The FCC is corporatizing the internet. Light it up!

Battle for the Net! – Net Neutrality Day of Action.  

Net neutrality protects our free speech on the Internet. The FCC wants to destroy net neutrality and give internet service providers like Comcast, Verizon, and AT&T control over what we see and do online. If they get their way, they’ll allow widespread throttling, blocking, censorship, and extra fees. 

July 12th, the Internet came together to stop them!

Update 7/14: 2 MILLION comments!

Awesome campaign overview here: https://www.theverge.com/2017/7/12/15958030/net-neutrality-day-of-action-internet-companies-list
More here:
https://www.eff.org/deeplinks/2017/07/net-neutrality-allies-send-16-million-comments-fcc
More here: https://www.fightforthefuture.org/news/2017-07-13-update-historic-day-of-action-for-net-neutrality/

DON’T STOP NOW!
The push campaign is over but the deadline isn’t until July 17th!
Now we’re sending a message to internet service providers EXACTLY how happy we’d be for them to take us over.
Please visit https://www.battleforthenet.com and add your voice to the barricades!
Write a comment on their form. Hit “SEND”. Repeat. As many times as you can!
More info and inspiration:

Sample Scripts and Inspirational work :

Here are some ideas for your letter(s)… Remember, use your own voice. They will eliminate anything that looks like a form letter.

(Real-life experiences about how the loss of net Neutrality will affect you…)

Do you work for an internet startup (or a former internet startup)?  Are you concerned that your employer would have difficulty staying in business without Net Neutrality rules in place?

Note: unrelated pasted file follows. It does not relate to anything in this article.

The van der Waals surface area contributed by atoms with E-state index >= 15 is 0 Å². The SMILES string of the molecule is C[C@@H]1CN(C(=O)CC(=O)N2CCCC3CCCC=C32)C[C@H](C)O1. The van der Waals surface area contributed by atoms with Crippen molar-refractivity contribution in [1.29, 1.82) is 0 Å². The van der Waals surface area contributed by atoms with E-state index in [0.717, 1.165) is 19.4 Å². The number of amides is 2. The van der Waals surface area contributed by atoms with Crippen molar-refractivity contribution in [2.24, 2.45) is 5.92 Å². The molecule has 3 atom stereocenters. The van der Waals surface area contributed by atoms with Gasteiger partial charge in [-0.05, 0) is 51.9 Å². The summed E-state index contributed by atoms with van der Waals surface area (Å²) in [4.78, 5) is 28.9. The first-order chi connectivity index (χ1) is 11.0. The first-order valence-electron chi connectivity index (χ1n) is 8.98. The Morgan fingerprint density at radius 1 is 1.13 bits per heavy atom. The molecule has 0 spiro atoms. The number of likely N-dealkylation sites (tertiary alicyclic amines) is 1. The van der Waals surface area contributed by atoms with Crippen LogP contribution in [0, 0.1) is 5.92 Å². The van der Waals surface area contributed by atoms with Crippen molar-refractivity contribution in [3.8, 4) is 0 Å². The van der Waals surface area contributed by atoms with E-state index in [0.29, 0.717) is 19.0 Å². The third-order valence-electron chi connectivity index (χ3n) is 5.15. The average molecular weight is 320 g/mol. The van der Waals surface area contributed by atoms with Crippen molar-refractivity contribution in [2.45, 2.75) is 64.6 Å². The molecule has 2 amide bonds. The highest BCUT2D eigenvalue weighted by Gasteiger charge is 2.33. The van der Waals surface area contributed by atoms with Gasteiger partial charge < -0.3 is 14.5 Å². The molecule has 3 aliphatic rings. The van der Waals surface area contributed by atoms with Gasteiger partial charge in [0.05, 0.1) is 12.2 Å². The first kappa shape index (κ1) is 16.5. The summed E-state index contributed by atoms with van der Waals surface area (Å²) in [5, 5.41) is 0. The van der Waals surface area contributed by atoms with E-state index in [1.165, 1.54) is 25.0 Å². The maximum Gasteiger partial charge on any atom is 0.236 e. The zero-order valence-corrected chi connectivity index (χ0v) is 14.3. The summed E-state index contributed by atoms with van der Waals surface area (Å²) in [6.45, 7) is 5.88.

Do you work for a small company with an online presence (for example, retail, online publisher, etc.)?   Are you worried that your larger competitors, with deeper pockets, could outbid your company for fast-lane internet access?

Are you involved in online political activism that perhaps might bother big business and big money?  Any fears about them being able to prevent others from seeing your online content?

Do you have an idea for “the next netflix” that would be made impossible by a rollback of Net Neutrality?

(From Battle for the Net)
The FCC’s Open Internet Rules (net neutrality rules) are extremely important to me. I urge you to protect them. I don’t want ISPs to have the power to block websites, slow them down, give some sites an advantage over others, or split the Internet into “fast lanes” for companies that pay and “slow lanes” for the rest. Now is not the time to let giant ISPs censor what we see and do online.